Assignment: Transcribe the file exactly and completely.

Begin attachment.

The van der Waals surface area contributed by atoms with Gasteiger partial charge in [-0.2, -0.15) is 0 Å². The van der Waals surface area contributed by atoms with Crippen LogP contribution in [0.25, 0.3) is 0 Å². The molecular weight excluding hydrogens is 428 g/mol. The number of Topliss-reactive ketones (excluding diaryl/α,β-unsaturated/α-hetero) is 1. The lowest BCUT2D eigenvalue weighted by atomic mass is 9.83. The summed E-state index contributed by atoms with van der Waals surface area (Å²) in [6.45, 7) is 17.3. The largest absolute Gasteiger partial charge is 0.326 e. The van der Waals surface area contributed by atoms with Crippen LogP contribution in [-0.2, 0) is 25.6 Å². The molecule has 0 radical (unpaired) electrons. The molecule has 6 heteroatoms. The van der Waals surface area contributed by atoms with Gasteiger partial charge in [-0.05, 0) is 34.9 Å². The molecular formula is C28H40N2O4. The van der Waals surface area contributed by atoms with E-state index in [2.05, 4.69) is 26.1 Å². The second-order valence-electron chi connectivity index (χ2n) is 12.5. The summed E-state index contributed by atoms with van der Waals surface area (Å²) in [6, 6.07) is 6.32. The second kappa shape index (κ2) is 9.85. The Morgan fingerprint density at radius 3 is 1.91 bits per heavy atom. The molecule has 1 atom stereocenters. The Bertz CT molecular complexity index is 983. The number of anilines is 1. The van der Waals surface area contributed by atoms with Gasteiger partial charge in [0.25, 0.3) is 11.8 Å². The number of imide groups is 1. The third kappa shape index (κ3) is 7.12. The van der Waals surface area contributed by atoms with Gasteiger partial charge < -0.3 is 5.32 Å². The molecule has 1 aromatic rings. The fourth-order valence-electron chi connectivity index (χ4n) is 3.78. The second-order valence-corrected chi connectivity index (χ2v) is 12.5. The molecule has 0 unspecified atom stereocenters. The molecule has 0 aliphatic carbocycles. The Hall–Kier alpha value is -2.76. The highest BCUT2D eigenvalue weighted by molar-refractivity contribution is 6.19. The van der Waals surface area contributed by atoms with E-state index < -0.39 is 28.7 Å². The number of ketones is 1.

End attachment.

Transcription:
The van der Waals surface area contributed by atoms with Gasteiger partial charge in [-0.2, -0.15) is 0 Å². The van der Waals surface area contributed by atoms with Crippen LogP contribution in [0.25, 0.3) is 0 Å². The molecular weight excluding hydrogens is 428 g/mol. The number of Topliss-reactive ketones (excluding diaryl/α,β-unsaturated/α-hetero) is 1. The lowest BCUT2D eigenvalue weighted by atomic mass is 9.83. The summed E-state index contributed by atoms with van der Waals surface area (Å²) in [6.45, 7) is 17.3. The largest absolute Gasteiger partial charge is 0.326 e. The van der Waals surface area contributed by atoms with Crippen LogP contribution in [-0.2, 0) is 25.6 Å². The molecule has 0 radical (unpaired) electrons. The molecule has 6 heteroatoms. The van der Waals surface area contributed by atoms with Gasteiger partial charge in [-0.05, 0) is 34.9 Å². The molecular formula is C28H40N2O4. The van der Waals surface area contributed by atoms with E-state index in [2.05, 4.69) is 26.1 Å². The second-order valence-electron chi connectivity index (χ2n) is 12.5. The summed E-state index contributed by atoms with van der Waals surface area (Å²) in [6, 6.07) is 6.32. The second kappa shape index (κ2) is 9.85. The Morgan fingerprint density at radius 3 is 1.91 bits per heavy atom. The molecule has 1 atom stereocenters. The Bertz CT molecular complexity index is 983. The number of anilines is 1. The van der Waals surface area contributed by atoms with Gasteiger partial charge in [0.25, 0.3) is 11.8 Å². The number of imide groups is 1. The third kappa shape index (κ3) is 7.12. The van der Waals surface area contributed by atoms with Gasteiger partial charge < -0.3 is 5.32 Å². The molecule has 1 aromatic rings. The fourth-order valence-electron chi connectivity index (χ4n) is 3.78. The second-order valence-corrected chi connectivity index (χ2v) is 12.5. The molecule has 0 unspecified atom stereocenters. The molecule has 0 aliphatic carbocycles. The Hall–Kier alpha value is -2.76. The highest BCUT2D eigenvalue weighted by molar-refractivity contribution is 6.19. The van der Waals surface area contributed by atoms with E-state index < -0.39 is 28.7 Å². The number of ketones is 1.